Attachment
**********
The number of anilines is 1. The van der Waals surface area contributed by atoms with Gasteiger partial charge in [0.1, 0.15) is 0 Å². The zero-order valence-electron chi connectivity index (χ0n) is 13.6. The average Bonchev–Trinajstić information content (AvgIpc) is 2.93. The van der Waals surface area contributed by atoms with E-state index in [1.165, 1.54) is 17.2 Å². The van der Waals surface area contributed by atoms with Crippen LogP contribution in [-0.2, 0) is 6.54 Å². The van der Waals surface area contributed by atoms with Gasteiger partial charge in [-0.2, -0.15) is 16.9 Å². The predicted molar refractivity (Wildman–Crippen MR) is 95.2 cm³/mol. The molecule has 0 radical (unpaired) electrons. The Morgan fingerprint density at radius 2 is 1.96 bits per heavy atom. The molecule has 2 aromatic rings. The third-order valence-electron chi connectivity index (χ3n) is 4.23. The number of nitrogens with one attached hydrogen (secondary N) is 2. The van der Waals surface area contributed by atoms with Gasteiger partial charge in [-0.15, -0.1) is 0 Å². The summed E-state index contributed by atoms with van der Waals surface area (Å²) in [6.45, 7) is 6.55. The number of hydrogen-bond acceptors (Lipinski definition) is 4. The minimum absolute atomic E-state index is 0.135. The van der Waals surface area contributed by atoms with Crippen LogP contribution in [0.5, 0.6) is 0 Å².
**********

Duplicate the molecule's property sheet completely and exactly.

The number of anilines is 1. The van der Waals surface area contributed by atoms with Gasteiger partial charge in [0.1, 0.15) is 0 Å². The zero-order valence-electron chi connectivity index (χ0n) is 13.6. The average Bonchev–Trinajstić information content (AvgIpc) is 2.93. The van der Waals surface area contributed by atoms with E-state index in [1.165, 1.54) is 17.2 Å². The van der Waals surface area contributed by atoms with Crippen LogP contribution in [-0.2, 0) is 6.54 Å². The van der Waals surface area contributed by atoms with Gasteiger partial charge in [-0.2, -0.15) is 16.9 Å². The predicted molar refractivity (Wildman–Crippen MR) is 95.2 cm³/mol. The molecule has 0 radical (unpaired) electrons. The Morgan fingerprint density at radius 2 is 1.96 bits per heavy atom. The molecule has 2 aromatic rings. The third-order valence-electron chi connectivity index (χ3n) is 4.23. The number of nitrogens with one attached hydrogen (secondary N) is 2. The van der Waals surface area contributed by atoms with Gasteiger partial charge in [-0.15, -0.1) is 0 Å². The summed E-state index contributed by atoms with van der Waals surface area (Å²) in [6.45, 7) is 6.55. The number of hydrogen-bond acceptors (Lipinski definition) is 4. The minimum absolute atomic E-state index is 0.135. The van der Waals surface area contributed by atoms with Crippen LogP contribution in [0.5, 0.6) is 0 Å².